Saturday, March 22, 2008

18 hr, No Knead Bread from Cook's Illustrated Feb. 08

3 c. of Flour (the recipe calls for all purpose, but I used bread flour the second time and got a much smoother dough. so either, I guess)

1/4 t. of instant yeast (I used regular, about 3/8 of a t. and it worked just fine)

1 1/2 t. table salt

3/4 c. plus 2 T. room temperature water

1/4 c. plus 2 T. Bud (they call for a mild lager instead of stout ale or something else because it adds more of a yeasty bread taste)

1 T. white vinegar (I had apple cider, so I used that. it worked fine.)

Whisk together the first three ingredients, then add the rest and fold it together till it forms a ball. Cover losely with plastic wrap, and let sit for 12 - 18 hours somewhere room temperature. I just put it in the cool oven to keep it safe from the cats.

After the wait time, knead the dough on a floured surface about ten times, form it into a ball, and place it into a skillet or shallow dish that's line with parchment paper sprayed with non stick spray. Spray top of dough lightly with nonstick spray. I'm not sure if the nonstick spray is strictly required, but make sure to use parchment paper, not waxed paper. Let it sit at room temperature for about two hours.

Half an hour before baking, put the dutch oven in the oven, and heat to 500 degrees. In the meantime, lightly flour the top of the dough ball and cut a slit in it with a sharp knife. Once the oven is heated, carefully take the dutch oven out and use the parchment paper to drop the bread down into the dutch oven. Just leave the extra paper hanging around the top. Put the lid on, turn the oven down to 425 and bake for half an hour. Then take the lid off the dutch oven and continue baking the bread till it's browned, about twenty minutes.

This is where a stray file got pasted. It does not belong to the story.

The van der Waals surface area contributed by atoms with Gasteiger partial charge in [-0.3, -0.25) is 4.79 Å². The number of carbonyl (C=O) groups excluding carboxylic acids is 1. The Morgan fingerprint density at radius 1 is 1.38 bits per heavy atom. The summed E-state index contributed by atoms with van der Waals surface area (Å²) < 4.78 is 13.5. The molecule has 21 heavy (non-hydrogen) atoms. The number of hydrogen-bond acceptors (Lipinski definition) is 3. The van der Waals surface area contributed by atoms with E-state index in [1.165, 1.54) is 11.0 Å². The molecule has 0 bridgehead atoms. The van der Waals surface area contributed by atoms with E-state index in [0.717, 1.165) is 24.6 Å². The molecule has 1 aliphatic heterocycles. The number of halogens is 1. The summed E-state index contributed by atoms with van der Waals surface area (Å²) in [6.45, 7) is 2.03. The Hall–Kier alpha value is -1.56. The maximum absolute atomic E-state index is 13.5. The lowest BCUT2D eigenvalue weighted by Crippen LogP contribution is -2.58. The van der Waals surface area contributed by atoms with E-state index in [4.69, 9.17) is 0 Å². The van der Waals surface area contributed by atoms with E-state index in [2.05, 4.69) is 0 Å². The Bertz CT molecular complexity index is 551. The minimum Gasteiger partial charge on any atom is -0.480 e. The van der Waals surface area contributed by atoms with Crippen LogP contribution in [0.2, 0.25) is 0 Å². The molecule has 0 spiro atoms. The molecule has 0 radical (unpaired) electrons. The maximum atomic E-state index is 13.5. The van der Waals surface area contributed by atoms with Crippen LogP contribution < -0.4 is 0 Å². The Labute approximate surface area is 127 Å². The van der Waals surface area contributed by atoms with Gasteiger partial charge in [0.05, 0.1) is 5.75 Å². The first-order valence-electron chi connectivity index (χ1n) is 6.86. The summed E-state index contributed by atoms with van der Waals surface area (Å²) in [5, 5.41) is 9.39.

This does seem like a complicated recipe, but it's easier than it looks. I think Cook's Illustrated is just that kind of magizine. All their recipes make you feel like a real chef or baker. I highly reccommend the magazine if you get to browse it, it's so interesting. They really go into the science and the testing of their methods. My MIL showed it to me, and I just love it. If I'm a very good girl, I've been promised a subscription from my inlaws next Christmas!

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Molly said...

Hey, Bethany! I've been catching up on your blog for a week or so now, but I wanted to post on this one because this bread looks great and I can't wait to try it. Thanks for sharing the recipe.

I love Cook's Illustrated. Our local library carries them and I try to check them out when I can. This past week I borrowed a great cookbook from Cook's Country (part of CI) called America's Best Lost Recipes. It had some really great looking recipes in it, and I think you would like looking at it.

I'm sorry I haven't been in touch. . .We were in a car wreck coming home from Virginia after New Year's, and that in itself has created a several month long hassle. We also found out we are going to have baby #3 in September 08, and I've had the first trimester tiredness which is tough when you have a 12 year old and 3 year old. Anyway, I hope you and Ben are getting adjusted to the area and sorry for all the HORRIBLE weather! : )

Thank you so much for your blog. I really enjoy reading it and I get a lot of ideas from it. I am trying to get into a better cleaning and cooking schedule by using the Flylady's methods and by doing Once a Month Cooking, 'cause I'm afraid if I don't start now we may lose the baby in all my clutter! : )

Well, I hope you have a blessed week and everything is going well for you and Ben. Talk to you again soon.

Bethany said...

Molly! I'm so glad to hear from you. Congratulations on the new little one! I'm sorry to hear about the accident, but I assume everyone is okay? That's a blessing, if so. I'm glad you're enjoying my blog, and I'm still hoping to meet you sometime! Maybe some weekend when our car is available I could meet you for lunch or something. I hope you continue to feel well, and don't be a stranger! :D

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